between a web supply roll and a web take-up roll, the web movable at variable duty cycles, a housing supporting said supply roll and take-up roll such that one of said supply and take-up rolls is on one side of the fuser roll and the other is on the
other side of the fuser roll and the movable web is in contact with the fuser roll along a path parallel to its longitudinal axis, said movable web being impregnated with a liquid release agent, said movable web, supply roll and take-up roll being
mounted in said housing to deliver liquid release agent to said fuser roll, said movable web being urged into delivery engagement with said fuser roll by a foam pinch roll impregnated with liquid release agent, and including means to advance said release
agent impregnated web from said supply roll to said take-up roll at a substantially constant rate to deliver release agent to said fuser roll at a substantially constant rate and including means to advance said web at variable duty cycles.
10. The fuser apparatus of claim 9 wherein said web is advanced at a first duty cycle rate up to a predetermined first measurement number of prints and is advanced at a different duty cycle rate after said predetermined first measurement.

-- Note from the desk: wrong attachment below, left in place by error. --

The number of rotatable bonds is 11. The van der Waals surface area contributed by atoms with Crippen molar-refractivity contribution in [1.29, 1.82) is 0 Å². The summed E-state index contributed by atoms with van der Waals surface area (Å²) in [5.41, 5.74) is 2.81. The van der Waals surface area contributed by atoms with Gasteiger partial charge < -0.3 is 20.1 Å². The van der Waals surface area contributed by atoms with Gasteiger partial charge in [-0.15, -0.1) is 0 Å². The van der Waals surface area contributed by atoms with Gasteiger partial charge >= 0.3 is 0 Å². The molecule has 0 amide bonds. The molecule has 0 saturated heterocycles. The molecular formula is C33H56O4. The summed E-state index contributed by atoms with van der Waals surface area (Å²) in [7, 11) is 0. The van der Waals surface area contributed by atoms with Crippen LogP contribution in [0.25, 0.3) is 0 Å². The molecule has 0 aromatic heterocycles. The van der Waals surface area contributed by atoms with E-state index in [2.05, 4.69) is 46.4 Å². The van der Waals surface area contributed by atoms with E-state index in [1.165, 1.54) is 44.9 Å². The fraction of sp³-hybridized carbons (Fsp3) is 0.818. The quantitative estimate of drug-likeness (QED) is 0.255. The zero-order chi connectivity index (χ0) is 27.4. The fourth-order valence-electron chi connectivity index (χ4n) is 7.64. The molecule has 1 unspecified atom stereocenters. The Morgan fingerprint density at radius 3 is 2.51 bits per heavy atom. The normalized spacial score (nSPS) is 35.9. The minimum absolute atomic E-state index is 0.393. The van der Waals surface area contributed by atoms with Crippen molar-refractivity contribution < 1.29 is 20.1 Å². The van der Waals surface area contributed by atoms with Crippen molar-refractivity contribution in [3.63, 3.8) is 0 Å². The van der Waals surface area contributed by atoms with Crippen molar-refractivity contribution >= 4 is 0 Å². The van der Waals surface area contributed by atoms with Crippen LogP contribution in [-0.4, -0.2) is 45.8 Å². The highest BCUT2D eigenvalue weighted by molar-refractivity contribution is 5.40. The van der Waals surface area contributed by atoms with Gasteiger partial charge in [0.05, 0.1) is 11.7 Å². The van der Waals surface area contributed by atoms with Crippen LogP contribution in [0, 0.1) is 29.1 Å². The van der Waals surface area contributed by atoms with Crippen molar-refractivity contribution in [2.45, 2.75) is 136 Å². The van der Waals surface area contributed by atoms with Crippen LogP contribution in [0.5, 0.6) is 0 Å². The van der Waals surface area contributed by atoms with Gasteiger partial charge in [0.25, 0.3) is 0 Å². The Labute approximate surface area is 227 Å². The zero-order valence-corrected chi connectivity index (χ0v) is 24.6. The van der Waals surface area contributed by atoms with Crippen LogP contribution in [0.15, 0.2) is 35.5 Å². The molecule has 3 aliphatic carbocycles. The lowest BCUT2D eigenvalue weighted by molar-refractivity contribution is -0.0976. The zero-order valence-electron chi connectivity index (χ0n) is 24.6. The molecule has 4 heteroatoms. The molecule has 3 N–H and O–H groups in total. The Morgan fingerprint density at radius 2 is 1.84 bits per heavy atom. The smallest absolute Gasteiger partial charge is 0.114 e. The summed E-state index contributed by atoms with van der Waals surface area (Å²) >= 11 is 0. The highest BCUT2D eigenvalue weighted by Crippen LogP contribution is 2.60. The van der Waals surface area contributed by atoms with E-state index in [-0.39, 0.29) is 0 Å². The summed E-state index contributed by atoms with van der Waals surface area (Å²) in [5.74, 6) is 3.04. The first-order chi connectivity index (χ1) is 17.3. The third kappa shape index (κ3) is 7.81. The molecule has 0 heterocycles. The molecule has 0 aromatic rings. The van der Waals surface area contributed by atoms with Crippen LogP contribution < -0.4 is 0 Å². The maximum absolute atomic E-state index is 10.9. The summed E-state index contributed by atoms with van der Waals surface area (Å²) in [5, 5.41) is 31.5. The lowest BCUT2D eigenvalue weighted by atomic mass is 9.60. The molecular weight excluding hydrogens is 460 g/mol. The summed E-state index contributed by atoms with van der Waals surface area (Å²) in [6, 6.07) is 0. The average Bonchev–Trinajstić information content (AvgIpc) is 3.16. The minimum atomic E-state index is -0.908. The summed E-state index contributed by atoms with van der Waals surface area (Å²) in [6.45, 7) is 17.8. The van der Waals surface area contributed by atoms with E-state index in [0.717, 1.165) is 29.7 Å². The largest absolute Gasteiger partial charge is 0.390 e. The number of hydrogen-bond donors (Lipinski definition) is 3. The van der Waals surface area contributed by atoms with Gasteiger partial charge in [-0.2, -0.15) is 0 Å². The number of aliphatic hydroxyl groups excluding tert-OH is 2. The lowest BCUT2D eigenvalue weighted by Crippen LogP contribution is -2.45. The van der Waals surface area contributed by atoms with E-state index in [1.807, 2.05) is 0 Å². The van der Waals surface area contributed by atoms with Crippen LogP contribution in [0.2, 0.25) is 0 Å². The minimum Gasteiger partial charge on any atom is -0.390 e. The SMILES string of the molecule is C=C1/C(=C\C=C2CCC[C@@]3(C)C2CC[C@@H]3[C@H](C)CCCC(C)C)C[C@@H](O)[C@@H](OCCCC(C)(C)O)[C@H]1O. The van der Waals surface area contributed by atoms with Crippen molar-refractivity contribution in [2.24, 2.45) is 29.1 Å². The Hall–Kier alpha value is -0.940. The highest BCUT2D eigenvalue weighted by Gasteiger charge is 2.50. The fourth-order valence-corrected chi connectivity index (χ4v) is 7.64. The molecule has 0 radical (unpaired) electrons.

11. The fuser apparatus of claim 10 wherein said web is advanced at a duty cycle rate less than the first duty cycle rate after said predetermined number of prints.
12. The fuser apparatus of claim 9 wherein said web is advanced at progressively decreasing duty cycle rates during the operation of the fuser apparatus.
CROSS REFERENCE TO RELATED
Reference is made to the following copending applications filed concurrently herewith: Application Ser. No. 07/334,416, now U.S. Pat. No. 4,929,983, entitled "STRIPPER MECHANISM" in the name of Barton et al.; Application Ser. No. 07/334,414,
entitled "FUSER APPARATUS" in the name of DeBolt et al.; and Application Ser. No. 07/334,413, now abandoned, entitled "STRIPPER MECHANISM FOR REMOVING COPY SUBSTRATES FROM A SOFT ROLL FUSER" in the name of Paul M. Fromm.
BACKGROUND OF THE INVENTION
The present invention relates to fuser apparatus for electrostatographic printing machines and in particular to a roll fuser release agent delivery method.
In electrostatographic reproducing apparatus commonly used today, a photoconductive insulating member is typically charged to a uniform potential and thereafter exposed to a light image of an original document to be reproduced. The exposure
discharges the photoconductive insulating surface in exposed or background areas and creates an electrostatic latent image on the member which corresponds to the image contained within the original document. Alternatively, a light beam may be modulated